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Metabolic syndrome may up recurrent VTE risk in patients with DVT

Roshini Claire Anthony
06 Feb 2020

The presence of metabolic syndrome* appears to increase the risk of recurrent venous thromboembolism (VTE)** among patients with deep vein thrombosis (DVT), a recent study showed.

“[W]e found the presence of any one component of metabolic syndrome in patients with DVT to independently increase the risk of VTE recurrence; this risk … increased successively with each additional component of metabolic syndrome,” said the researchers.

The researchers analysed data of 151,054 patients (mean age 58 years, 56 percent female, 69 percent Caucasian) diagnosed with DVT between 2004 and 2017 as listed in the Indiana Network for Patient Care database. Of these, 68 percent had at least one component of metabolic syndrome, with 22 percent having one component, and 24, 17, and 5 percent having two, three, and four components, respectively. Hypertension was the most common component of metabolic syndrome (58 percent), followed by hyperlipidaemia, diabetes mellitus (DM), and obesity (41, 23, and 19 percent, respectively).

VTE recurrence rates increased with rising number of metabolic syndrome components (7, 14, 21, 30, and 37 percent recurrence rate with zero, one, two, three, and four components of metabolic syndrome). [Blood Adv 2020;4:127-135]

All four metabolic syndrome components were associated with an elevated risk of VTE recurrence, with the highest risk tied to the presence of hyperlipidaemia (adjusted odds ratio [adjOR], 1.779, 95 percent confidence interval [CI], 1.721–1.839), followed by obesity (adjOR, 1.535, 95 percent CI, 1.484–1.588), hypertension (adjOR, 1.470, 95 percent CI, 1.413–1.529), and DM (adjOR, 1.419, 95 percent CI, 1.375–1.465).

The risks were higher than that associated with comorbid chronic kidney disease (adjOR, 1.111), cancer (adjOR, 1.255), or smoking history (adjOR, 1.266).

“Results … suggest that both the composite metabolic syndrome diagnosis [at least three components] as well as the presence of each individual metabolic syndrome component are important contributors to this recurrence risk,” the researchers said, though they acknowledged that defining metabolic syndrome components according to ICD codes as opposed to guideline-directed cut-off levels may have affected the findings.

This association between elevated VTE recurrence risk and metabolic syndrome persisted despite a higher rate (23 percent vs 18 percent [patients without metabolic syndrome]) and duration of anticoagulant use (92 vs 50 days) in patients with metabolic syndrome. “[A]s anticoagulation therapy is known to be very effective at reducing the risk of recurrent VTE, it is possible that the effect of metabolic syndrome on recurrence is actually underestimated in our dataset,” they added.

Of the four metabolic syndrome components, only hypertension was associated with an elevated risk of mortality (adjOR, 1.209, 95 percent CI, 1.163–1.258), with DM (adjOR, 0.901, 95 percent CI, 0.869–0.934), obesity (adjOR, 0.767, 95 percent CI, 0.735–0.800), and hyperlipidaemia (adjOR, 0.444, 95 percent CI, 0.428–0.460) associated with lower mortality risk than in individuals without these components.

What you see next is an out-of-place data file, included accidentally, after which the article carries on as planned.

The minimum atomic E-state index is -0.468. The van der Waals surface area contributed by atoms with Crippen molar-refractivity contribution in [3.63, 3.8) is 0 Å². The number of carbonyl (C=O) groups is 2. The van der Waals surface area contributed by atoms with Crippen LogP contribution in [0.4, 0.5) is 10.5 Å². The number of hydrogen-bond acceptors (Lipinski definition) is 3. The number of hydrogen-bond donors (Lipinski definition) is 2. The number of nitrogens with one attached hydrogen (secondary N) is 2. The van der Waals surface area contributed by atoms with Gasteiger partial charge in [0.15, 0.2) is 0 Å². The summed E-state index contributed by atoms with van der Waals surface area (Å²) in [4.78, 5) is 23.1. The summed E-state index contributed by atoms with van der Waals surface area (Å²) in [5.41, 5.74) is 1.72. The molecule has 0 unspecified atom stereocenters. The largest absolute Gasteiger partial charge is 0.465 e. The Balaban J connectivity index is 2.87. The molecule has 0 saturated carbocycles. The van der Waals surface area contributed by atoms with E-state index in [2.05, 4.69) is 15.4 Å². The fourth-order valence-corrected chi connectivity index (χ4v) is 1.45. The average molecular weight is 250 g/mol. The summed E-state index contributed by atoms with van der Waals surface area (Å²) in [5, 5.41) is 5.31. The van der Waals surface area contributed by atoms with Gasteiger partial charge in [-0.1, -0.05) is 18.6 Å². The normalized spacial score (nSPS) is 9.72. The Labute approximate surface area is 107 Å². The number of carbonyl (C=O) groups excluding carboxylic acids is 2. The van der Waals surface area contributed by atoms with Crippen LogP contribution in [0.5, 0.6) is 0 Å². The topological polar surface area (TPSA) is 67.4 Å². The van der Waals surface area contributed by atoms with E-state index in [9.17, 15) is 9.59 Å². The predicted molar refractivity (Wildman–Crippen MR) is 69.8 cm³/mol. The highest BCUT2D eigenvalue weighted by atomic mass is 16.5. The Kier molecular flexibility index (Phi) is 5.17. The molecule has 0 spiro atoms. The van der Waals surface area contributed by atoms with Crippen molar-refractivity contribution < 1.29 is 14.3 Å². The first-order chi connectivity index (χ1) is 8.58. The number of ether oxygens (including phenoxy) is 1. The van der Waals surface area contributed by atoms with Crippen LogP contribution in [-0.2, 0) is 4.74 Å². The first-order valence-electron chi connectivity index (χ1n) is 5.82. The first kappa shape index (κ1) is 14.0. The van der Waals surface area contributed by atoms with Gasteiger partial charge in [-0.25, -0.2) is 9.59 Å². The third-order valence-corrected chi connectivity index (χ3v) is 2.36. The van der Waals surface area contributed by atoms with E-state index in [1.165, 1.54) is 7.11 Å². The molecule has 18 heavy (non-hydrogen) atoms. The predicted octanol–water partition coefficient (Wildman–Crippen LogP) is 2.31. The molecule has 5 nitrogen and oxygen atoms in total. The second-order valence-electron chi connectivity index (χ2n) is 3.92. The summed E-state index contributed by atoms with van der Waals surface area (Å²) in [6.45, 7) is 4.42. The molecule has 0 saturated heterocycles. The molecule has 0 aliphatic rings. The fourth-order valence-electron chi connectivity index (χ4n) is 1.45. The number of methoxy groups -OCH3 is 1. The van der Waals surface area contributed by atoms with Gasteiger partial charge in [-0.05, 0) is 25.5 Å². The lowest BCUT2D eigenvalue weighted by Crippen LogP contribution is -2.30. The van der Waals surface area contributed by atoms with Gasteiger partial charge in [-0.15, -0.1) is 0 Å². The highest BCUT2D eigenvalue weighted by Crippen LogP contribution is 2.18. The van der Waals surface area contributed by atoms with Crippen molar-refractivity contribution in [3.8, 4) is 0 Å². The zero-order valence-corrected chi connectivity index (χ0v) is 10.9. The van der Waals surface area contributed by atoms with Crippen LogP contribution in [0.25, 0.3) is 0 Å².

“Having one or more of these conditions of obesity, hyperlipidaemia, hypertension, or diabetes creates a worse outcome for patients with blood clots. But the good news is, all four of these conditions can be treated and modified,” said study first author Dr Lauren Stewart from the Indiana University School of Medicine, Indianapolis, Indiana, US. “This study underscores the need for further research into co-treating metabolic syndrome in addition to prescribing anticoagulants,” she added.

“Further research is needed to better elucidate the role of metabolic syndrome in VTE, particularly in its effect on morbidity-related outcomes … because this could aid in decision-making regarding implementation of the most appropriate adjuvant therapies in those diagnosed with DVT,” said Stewart and co-authors.

“We believe this to be an area of significant importance in the treatment of DVT because the components of metabolic syndrome represent common, often undertreated, and potentially modifiable risk factors in these patients,” they added.

 

 

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Most Read Articles
15 Mar 2020
Ipragliflozin, as an add-on therapy to insulin, appears to have good long-term efficacy in type 1 diabetes mellitus patients, reports a new Japan study.
16 Mar 2020
The risk of cardiovascular (CV) disease (CVD) is significantly higher among patients with rheumatoid arthritis (RA) than those with type 2 diabetes (T2D), results of the CARRÉ* study reveal. Such risk persisted even after adjusting for traditional CV risk factors, which suggests that systemic inflammation is an independent contributor to CV risk.
Roshini Claire Anthony, 17 Mar 2020

A recent retrospective study from Singapore identified several factors associated with a higher risk of mortality following hip fracture, including male sex, older age, and a higher number of comorbidities.

Elvira Manzano, 27 Apr 2019
Walking downhill within 1 hour after meals may help reduce bone resorption in postmenopausal women with diabetes, according to new research. Walking uphill does not provide the same osteogenic response.